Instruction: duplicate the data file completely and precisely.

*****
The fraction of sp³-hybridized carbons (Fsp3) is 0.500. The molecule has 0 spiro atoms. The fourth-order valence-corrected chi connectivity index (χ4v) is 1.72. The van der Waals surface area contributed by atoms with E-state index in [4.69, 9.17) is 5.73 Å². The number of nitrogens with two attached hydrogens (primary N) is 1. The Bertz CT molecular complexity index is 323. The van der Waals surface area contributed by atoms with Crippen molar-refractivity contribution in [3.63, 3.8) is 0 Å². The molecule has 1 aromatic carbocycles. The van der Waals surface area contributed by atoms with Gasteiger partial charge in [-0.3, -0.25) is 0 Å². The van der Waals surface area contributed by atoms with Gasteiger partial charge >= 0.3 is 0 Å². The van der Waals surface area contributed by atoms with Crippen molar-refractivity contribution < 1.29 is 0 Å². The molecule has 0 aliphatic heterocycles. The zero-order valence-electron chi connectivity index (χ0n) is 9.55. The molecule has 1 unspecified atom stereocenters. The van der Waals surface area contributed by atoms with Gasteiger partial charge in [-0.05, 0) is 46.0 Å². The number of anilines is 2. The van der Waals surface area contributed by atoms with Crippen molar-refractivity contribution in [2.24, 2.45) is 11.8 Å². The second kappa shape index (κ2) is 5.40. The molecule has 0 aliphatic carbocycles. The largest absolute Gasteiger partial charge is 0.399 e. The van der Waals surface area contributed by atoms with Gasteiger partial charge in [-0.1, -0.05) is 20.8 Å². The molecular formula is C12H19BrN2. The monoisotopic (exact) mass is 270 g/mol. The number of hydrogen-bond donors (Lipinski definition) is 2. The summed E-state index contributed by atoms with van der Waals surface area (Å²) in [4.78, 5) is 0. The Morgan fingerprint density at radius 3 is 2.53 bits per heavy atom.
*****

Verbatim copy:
The fraction of sp³-hybridized carbons (Fsp3) is 0.500. The molecule has 0 spiro atoms. The fourth-order valence-corrected chi connectivity index (χ4v) is 1.72. The van der Waals surface area contributed by atoms with E-state index in [4.69, 9.17) is 5.73 Å². The number of nitrogens with two attached hydrogens (primary N) is 1. The Bertz CT molecular complexity index is 323. The van der Waals surface area contributed by atoms with Crippen molar-refractivity contribution in [3.63, 3.8) is 0 Å². The molecule has 1 aromatic carbocycles. The van der Waals surface area contributed by atoms with Gasteiger partial charge in [-0.3, -0.25) is 0 Å². The van der Waals surface area contributed by atoms with Gasteiger partial charge >= 0.3 is 0 Å². The van der Waals surface area contributed by atoms with Crippen molar-refractivity contribution < 1.29 is 0 Å². The molecule has 0 aliphatic heterocycles. The zero-order valence-electron chi connectivity index (χ0n) is 9.55. The molecule has 1 unspecified atom stereocenters. The van der Waals surface area contributed by atoms with Gasteiger partial charge in [-0.05, 0) is 46.0 Å². The number of anilines is 2. The van der Waals surface area contributed by atoms with Crippen molar-refractivity contribution in [2.24, 2.45) is 11.8 Å². The second kappa shape index (κ2) is 5.40. The molecule has 0 aliphatic carbocycles. The largest absolute Gasteiger partial charge is 0.399 e. The van der Waals surface area contributed by atoms with Gasteiger partial charge in [-0.1, -0.05) is 20.8 Å². The molecular formula is C12H19BrN2. The monoisotopic (exact) mass is 270 g/mol. The number of hydrogen-bond donors (Lipinski definition) is 2. The summed E-state index contributed by atoms with van der Waals surface area (Å²) in [4.78, 5) is 0. The Morgan fingerprint density at radius 3 is 2.53 bits per heavy atom.